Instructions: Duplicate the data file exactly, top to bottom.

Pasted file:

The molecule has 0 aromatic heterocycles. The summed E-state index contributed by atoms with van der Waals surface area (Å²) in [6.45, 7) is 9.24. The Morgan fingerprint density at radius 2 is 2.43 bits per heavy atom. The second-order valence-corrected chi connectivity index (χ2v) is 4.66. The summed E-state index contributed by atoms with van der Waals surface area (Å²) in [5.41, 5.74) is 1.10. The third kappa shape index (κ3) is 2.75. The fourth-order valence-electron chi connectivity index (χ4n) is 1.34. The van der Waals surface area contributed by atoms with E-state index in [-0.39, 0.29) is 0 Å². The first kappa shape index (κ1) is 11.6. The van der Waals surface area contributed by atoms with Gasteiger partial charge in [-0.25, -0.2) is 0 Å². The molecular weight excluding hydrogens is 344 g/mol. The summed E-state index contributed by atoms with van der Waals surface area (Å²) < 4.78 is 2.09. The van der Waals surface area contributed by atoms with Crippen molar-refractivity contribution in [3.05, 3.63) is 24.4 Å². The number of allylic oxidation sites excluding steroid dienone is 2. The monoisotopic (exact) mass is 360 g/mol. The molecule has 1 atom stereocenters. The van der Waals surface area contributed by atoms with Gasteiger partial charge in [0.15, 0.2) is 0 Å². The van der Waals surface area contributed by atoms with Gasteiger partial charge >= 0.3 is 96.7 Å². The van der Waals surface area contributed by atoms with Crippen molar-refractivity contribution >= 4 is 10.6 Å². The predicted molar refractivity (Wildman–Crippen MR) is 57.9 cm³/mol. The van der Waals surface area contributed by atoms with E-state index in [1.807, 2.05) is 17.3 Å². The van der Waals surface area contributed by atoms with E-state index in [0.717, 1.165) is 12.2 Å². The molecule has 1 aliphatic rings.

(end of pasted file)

The molecule has 0 aromatic heterocycles. The summed E-state index contributed by atoms with van der Waals surface area (Å²) in [6.45, 7) is 9.24. The Morgan fingerprint density at radius 2 is 2.43 bits per heavy atom. The second-order valence-corrected chi connectivity index (χ2v) is 4.66. The summed E-state index contributed by atoms with van der Waals surface area (Å²) in [5.41, 5.74) is 1.10. The third kappa shape index (κ3) is 2.75. The fourth-order valence-electron chi connectivity index (χ4n) is 1.34. The van der Waals surface area contributed by atoms with E-state index in [-0.39, 0.29) is 0 Å². The first kappa shape index (κ1) is 11.6. The van der Waals surface area contributed by atoms with Gasteiger partial charge in [-0.25, -0.2) is 0 Å². The molecular weight excluding hydrogens is 344 g/mol. The summed E-state index contributed by atoms with van der Waals surface area (Å²) < 4.78 is 2.09. The van der Waals surface area contributed by atoms with Crippen molar-refractivity contribution in [3.05, 3.63) is 24.4 Å². The number of allylic oxidation sites excluding steroid dienone is 2. The monoisotopic (exact) mass is 360 g/mol. The molecule has 1 atom stereocenters. The van der Waals surface area contributed by atoms with Gasteiger partial charge in [0.15, 0.2) is 0 Å². The van der Waals surface area contributed by atoms with Gasteiger partial charge >= 0.3 is 96.7 Å². The van der Waals surface area contributed by atoms with Crippen molar-refractivity contribution >= 4 is 10.6 Å². The predicted molar refractivity (Wildman–Crippen MR) is 57.9 cm³/mol. The van der Waals surface area contributed by atoms with E-state index in [1.807, 2.05) is 17.3 Å². The van der Waals surface area contributed by atoms with E-state index in [0.717, 1.165) is 12.2 Å². The molecule has 1 aliphatic rings.